The military spends billions training service members to survive the deadliest of attacks, from roadside improvised explosive devices to Taliban jihadists. Yet everyday financial problems land some of them in mortal peril.

Money woes are among the top precipitating factors in most suicides of active-duty service members, according to the military. It’s a link that has been little studied by academics or the military itself, which has been struggling for years to understand and reduce the high rate of suicides among active-duty service members and veterans.

More than 8,000 veterans and active-duty troops take their own lives every year, according to the Veterans Administration. Secretary of Defense Chuck Hagel says bringing down these numbers is among the military’s top priorities. More than a dozen financial planners interviewed by Financial Planning who work with service members and veterans say the military could do more to help soldiers in financial straits. Their recommendations include the following:

1. Allow financial planning for service members, but with controls.

Service members need more than cursory educational sessions with planners; they need holistic financial planning. The military expressly forbids the hundreds of planners it hires from providing financial planning. Its policy dictates that these professionals provide no advice, only education. The main reason is out of a concern that planners will sell service members unsuitable financial products.

“The more impact we can have on people’s financial lives and financial management, the less instances there will be with people who have difficulty with their spouses, lose their homes or abuse drugs,” says Dylan Ross, a planner who works under military contract in New Jersey. “I gotta believe it would make a positive impact on suicide prevention.”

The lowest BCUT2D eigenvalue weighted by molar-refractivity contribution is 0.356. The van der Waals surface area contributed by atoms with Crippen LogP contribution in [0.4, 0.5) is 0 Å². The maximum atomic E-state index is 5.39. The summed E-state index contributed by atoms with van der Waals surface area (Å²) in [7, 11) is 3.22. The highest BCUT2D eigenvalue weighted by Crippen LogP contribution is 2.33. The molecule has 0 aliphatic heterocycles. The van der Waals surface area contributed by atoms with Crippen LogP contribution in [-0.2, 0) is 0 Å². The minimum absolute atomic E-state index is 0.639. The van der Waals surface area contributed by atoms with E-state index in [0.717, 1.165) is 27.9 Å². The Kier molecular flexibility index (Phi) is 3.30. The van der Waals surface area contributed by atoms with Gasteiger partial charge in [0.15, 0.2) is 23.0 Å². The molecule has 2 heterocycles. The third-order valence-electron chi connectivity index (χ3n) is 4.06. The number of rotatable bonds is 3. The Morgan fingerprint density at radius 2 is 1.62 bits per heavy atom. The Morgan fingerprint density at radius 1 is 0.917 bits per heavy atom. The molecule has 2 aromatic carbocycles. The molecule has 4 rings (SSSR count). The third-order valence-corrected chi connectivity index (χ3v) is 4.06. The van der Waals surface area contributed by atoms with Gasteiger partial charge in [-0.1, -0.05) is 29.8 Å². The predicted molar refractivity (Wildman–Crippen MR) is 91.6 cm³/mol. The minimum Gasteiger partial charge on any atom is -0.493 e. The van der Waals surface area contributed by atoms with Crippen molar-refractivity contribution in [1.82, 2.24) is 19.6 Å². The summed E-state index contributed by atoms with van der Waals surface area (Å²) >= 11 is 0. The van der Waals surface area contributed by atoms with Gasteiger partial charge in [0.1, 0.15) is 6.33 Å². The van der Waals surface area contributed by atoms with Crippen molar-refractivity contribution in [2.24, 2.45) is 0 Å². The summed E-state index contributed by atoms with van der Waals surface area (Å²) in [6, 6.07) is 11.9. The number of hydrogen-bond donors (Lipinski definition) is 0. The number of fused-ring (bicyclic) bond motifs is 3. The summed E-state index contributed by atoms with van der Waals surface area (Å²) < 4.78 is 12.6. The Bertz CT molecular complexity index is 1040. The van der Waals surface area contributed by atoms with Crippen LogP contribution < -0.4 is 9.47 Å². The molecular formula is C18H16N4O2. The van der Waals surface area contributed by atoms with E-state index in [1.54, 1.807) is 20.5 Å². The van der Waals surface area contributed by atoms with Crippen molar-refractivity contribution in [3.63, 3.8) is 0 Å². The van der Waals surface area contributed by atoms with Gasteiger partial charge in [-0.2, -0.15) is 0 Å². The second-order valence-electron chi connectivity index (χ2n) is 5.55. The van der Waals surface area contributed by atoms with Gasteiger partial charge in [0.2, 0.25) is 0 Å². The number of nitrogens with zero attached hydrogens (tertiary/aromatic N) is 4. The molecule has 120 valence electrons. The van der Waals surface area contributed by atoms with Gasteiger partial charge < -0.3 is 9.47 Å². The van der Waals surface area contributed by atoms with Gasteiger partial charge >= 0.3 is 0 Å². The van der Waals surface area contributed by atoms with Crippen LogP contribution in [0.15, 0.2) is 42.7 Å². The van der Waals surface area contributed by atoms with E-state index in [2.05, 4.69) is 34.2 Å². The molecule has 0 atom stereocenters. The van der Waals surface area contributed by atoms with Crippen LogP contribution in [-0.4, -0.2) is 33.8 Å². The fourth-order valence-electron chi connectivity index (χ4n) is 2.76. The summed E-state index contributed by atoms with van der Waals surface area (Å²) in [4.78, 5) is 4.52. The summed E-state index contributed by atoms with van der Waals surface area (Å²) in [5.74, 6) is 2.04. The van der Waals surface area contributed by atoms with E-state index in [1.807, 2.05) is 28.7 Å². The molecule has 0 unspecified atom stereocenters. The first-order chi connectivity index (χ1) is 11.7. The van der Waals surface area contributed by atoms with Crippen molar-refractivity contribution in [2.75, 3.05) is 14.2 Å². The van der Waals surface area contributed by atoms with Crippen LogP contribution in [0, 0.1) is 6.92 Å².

2. Give service members more than 15 minutes with planners.

The extremely brief time allotted to meetings allows enough time to convey a “tidbit” of information, says Cathie Purdon, a San Diego planner on family leave from overseeing a network of 100 planners for the large military contractor Zeiders. Deep-seated issues are “not going to come out in a 15-minute session or even in two, two-hour sessions, coupled with everything else they are dealing with,” she says.

As Washington, D.C.-based Army Capt. Colin Bitterfield puts it: “Soldiers aren’t going to disclose their situation to [planners] they’ve known for 15 minutes. ‘Why would I trust you? You screw up, I lose my job.’ ”

3. Allow planners to stay in touch with service members.

Service members with complex financial problems that require time to unravel typically can’t remain in ongoing contact with planners. Many military contracts for planners last a matter of months and require planners to move frequently to different locations and branches of the military.

4. Empower and train planners to help soldiers negotiate with creditors.